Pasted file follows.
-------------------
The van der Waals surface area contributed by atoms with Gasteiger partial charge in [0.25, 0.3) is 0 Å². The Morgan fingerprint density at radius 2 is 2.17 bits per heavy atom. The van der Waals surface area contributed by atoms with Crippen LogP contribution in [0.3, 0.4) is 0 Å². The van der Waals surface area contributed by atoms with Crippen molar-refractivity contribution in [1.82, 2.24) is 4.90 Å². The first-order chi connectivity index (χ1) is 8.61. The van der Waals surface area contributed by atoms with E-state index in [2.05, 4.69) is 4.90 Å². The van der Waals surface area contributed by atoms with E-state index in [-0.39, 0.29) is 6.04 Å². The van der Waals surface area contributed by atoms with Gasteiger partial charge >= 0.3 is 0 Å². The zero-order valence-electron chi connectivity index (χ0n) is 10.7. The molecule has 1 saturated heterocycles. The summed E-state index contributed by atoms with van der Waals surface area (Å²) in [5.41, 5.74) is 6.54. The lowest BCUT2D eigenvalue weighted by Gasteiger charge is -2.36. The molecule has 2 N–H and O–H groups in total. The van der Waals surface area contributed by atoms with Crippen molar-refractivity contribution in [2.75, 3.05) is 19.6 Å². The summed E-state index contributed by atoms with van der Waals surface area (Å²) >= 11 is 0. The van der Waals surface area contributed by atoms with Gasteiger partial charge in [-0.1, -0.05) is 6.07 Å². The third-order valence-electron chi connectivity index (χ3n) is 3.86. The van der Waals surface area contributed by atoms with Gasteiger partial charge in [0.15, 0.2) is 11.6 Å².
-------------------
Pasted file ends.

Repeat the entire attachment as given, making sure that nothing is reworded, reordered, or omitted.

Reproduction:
The van der Waals surface area contributed by atoms with Gasteiger partial charge in [0.25, 0.3) is 0 Å². The Morgan fingerprint density at radius 2 is 2.17 bits per heavy atom. The van der Waals surface area contributed by atoms with Crippen LogP contribution in [0.3, 0.4) is 0 Å². The van der Waals surface area contributed by atoms with Crippen molar-refractivity contribution in [1.82, 2.24) is 4.90 Å². The first-order chi connectivity index (χ1) is 8.61. The van der Waals surface area contributed by atoms with E-state index in [2.05, 4.69) is 4.90 Å². The van der Waals surface area contributed by atoms with E-state index in [-0.39, 0.29) is 6.04 Å². The van der Waals surface area contributed by atoms with Gasteiger partial charge >= 0.3 is 0 Å². The zero-order valence-electron chi connectivity index (χ0n) is 10.7. The molecule has 1 saturated heterocycles. The summed E-state index contributed by atoms with van der Waals surface area (Å²) in [5.41, 5.74) is 6.54. The lowest BCUT2D eigenvalue weighted by Gasteiger charge is -2.36. The molecule has 2 N–H and O–H groups in total. The van der Waals surface area contributed by atoms with Crippen molar-refractivity contribution in [2.75, 3.05) is 19.6 Å². The summed E-state index contributed by atoms with van der Waals surface area (Å²) >= 11 is 0. The van der Waals surface area contributed by atoms with Gasteiger partial charge in [-0.1, -0.05) is 6.07 Å². The third-order valence-electron chi connectivity index (χ3n) is 3.86. The van der Waals surface area contributed by atoms with Gasteiger partial charge in [0.15, 0.2) is 11.6 Å².